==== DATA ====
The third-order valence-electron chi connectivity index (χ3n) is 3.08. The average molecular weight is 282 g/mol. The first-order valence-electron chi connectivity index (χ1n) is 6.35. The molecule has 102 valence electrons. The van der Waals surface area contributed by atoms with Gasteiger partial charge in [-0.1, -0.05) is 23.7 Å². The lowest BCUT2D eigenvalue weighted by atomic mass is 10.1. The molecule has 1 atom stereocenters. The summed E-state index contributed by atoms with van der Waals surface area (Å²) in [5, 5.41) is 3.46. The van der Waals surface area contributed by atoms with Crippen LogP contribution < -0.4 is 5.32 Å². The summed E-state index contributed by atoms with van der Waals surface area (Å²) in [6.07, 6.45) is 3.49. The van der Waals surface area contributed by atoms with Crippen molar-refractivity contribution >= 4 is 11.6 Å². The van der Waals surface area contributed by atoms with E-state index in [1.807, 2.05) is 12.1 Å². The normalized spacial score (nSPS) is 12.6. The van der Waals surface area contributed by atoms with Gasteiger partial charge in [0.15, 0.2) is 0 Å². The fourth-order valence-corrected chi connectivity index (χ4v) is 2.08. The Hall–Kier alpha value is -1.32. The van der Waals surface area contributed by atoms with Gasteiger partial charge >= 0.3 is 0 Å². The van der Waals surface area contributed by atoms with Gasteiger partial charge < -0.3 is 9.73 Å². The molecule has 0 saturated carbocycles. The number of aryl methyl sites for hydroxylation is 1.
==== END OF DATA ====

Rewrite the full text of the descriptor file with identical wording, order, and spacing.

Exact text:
The third-order valence-electron chi connectivity index (χ3n) is 3.08. The average molecular weight is 282 g/mol. The first-order valence-electron chi connectivity index (χ1n) is 6.35. The molecule has 102 valence electrons. The van der Waals surface area contributed by atoms with Gasteiger partial charge in [-0.1, -0.05) is 23.7 Å². The lowest BCUT2D eigenvalue weighted by atomic mass is 10.1. The molecule has 1 atom stereocenters. The summed E-state index contributed by atoms with van der Waals surface area (Å²) in [5, 5.41) is 3.46. The van der Waals surface area contributed by atoms with Crippen LogP contribution < -0.4 is 5.32 Å². The summed E-state index contributed by atoms with van der Waals surface area (Å²) in [6.07, 6.45) is 3.49. The van der Waals surface area contributed by atoms with Crippen molar-refractivity contribution >= 4 is 11.6 Å². The van der Waals surface area contributed by atoms with E-state index in [1.807, 2.05) is 12.1 Å². The normalized spacial score (nSPS) is 12.6. The van der Waals surface area contributed by atoms with Gasteiger partial charge in [0.15, 0.2) is 0 Å². The fourth-order valence-corrected chi connectivity index (χ4v) is 2.08. The Hall–Kier alpha value is -1.32. The van der Waals surface area contributed by atoms with Gasteiger partial charge >= 0.3 is 0 Å². The van der Waals surface area contributed by atoms with Gasteiger partial charge < -0.3 is 9.73 Å². The molecule has 0 saturated carbocycles. The number of aryl methyl sites for hydroxylation is 1.